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Robin Hood And The Work At Home Scam

Nov 17, 2007
This little scam has been around for a while. It does not feature in the "Top Ten" work at home scams but it might find its way there in the near future because there has been a sudden surge of activity recently from people imitating this particular online scam.

The scam is quite simple and works as follows.

A self styled work at home scam "investigator" sets up a website with an anti-scam type of name: http://DontLetThemScamU.com or ScamNoMore.inf or something along those lines. Some even manage to work the word "authority" or "agency" into the site name to add credibility by implying they are part of a government department.

The website home page will have large headlines warning that the Internet is full of work at home scam programs and promises to reveal the truth about them. The page tells us how the author has been scammed repeatedly by work at home scam programs and has lost boatloads of money online. It goes on to describe how the scammers' prey turned into the hunter and is now able to unmask the frauds and unveil the legitimate work at home programs discovered during his crusade.

The details of the story vary a little and sometimes the "chief investigator" has a female sidekick helping with the undercover investigations. One current version of the investigator's story is that this serial scam victim set out on a one man mission to investigate Internet work at home programs and unmask the scammers for the benefit of humanity. After spending five years contacting every home business program owner he could find on the Internet, he is going to share (at no charge) the benefit of his vast experience with us - like a kind of virtual Robin Hood. Let's call our example investigator Robin from now on.

When you visit his website, Robin invites you to subscribe to his email series so that he can explain in detail what work at home scams are to be encountered on the Internet and how to avoid falling for them. Everyone wants to avoid scams, so it seems sensible to subscribe.

When the emails arrive, Robin explains at length how practically every money making online opportunity is a scam. He lumps together all sorts of different online businesses such as real estate investing, stock market investing, HYIP's, affiliate marketing, paid online surveys and data entry programs, declaring them all to be scams. For good measure, he also throws in all books and courses about building an Internet business and declares the authors of all of them to be frauds. In most instances the accusations remain vague and Robin never offers any evidence to substantiate his allegations.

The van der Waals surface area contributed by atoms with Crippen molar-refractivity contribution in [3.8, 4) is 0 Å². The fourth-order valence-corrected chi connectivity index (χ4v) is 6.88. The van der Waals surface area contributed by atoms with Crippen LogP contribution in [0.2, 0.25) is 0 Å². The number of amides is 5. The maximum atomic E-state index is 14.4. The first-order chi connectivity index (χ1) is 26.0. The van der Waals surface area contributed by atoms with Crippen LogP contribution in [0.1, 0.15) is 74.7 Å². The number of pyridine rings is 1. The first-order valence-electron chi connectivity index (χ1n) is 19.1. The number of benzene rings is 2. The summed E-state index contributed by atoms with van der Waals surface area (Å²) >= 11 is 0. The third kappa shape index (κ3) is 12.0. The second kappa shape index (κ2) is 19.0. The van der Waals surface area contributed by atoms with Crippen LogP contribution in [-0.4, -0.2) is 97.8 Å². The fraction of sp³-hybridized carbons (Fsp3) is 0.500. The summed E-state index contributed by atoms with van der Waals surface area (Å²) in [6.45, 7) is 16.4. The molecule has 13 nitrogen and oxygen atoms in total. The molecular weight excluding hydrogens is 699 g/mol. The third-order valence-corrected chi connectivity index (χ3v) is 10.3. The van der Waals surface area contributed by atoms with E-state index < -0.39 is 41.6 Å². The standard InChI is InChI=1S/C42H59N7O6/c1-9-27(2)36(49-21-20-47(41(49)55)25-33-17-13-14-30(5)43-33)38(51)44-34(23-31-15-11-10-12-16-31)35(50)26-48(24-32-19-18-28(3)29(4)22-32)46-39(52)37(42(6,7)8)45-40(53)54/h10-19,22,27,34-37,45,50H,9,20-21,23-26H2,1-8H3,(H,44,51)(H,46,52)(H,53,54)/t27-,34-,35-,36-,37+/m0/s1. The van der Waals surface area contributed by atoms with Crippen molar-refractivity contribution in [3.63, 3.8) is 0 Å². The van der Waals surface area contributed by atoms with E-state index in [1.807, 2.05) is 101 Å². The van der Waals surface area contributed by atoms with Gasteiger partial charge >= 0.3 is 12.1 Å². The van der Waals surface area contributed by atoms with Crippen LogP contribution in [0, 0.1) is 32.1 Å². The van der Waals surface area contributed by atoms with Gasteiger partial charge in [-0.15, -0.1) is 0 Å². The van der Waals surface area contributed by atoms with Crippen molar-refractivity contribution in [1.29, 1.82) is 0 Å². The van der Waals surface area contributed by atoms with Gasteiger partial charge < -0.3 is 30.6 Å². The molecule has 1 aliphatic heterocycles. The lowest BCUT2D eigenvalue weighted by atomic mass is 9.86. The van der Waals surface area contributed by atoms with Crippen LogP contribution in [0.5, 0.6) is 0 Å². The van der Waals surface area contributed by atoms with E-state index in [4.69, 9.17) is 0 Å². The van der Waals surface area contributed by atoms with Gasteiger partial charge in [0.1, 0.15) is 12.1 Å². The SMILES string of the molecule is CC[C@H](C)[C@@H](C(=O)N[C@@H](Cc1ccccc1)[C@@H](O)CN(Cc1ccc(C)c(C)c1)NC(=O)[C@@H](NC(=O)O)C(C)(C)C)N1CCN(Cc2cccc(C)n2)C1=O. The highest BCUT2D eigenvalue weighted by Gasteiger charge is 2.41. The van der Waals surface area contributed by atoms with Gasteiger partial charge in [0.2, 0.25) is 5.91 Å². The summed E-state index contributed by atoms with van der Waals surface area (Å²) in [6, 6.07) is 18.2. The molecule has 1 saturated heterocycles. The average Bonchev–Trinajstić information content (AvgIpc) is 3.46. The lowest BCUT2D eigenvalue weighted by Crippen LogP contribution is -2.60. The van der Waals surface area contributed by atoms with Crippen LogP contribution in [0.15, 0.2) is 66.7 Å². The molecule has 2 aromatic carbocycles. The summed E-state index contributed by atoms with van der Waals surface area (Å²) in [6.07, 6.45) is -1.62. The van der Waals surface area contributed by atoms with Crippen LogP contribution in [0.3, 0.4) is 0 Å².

Fortunately, so Robin tells us, he has managed to find treasure in the midst of all the trash and can recommend just three programs as being honest. These three programs get his seal of approval as being legitimate home business opportunities and offering a real chance to make honest money from a home based business. To help you further, Robin tells you to sign up to his selected programs quickly because they are filling up fast and you might miss the chance to join and start earning the money you've always dreamed of.

The truth is that the real scammer is our virtual Robin Hood, our hero is actually a bad guy in disguise. Robin has not really spent five years selflessly researching Internet work at home programs and losing money to scammers for the benefit of his fellow man. He just painted all those other programs black to make his whitewashed offerings look legitimate by comparison.

All sorts of things about Robin's claims raise questions such as: If he was getting scammed and losing money, what did he live on? Can it be true that out of all the thousands of work at home opportunities available, there are only three legitimate ones? Does this mean companies like Avon and Tupperware have turned into scams? Apart from the niggling questions, you should instinctively distrust anyone who attempts to make his choice of work at home program look better by making derogatory comments about all the other available programs. If a work at home program is legitimate, its members will promote it without needing to tarnish the reputation of its competitors.
About the Author
To learn more about avoiding internet work at home scams visit Elaine Currie's Free Work At Home Directory. For more articles about online writing visit http://www.elainecurrie.com/writingtips
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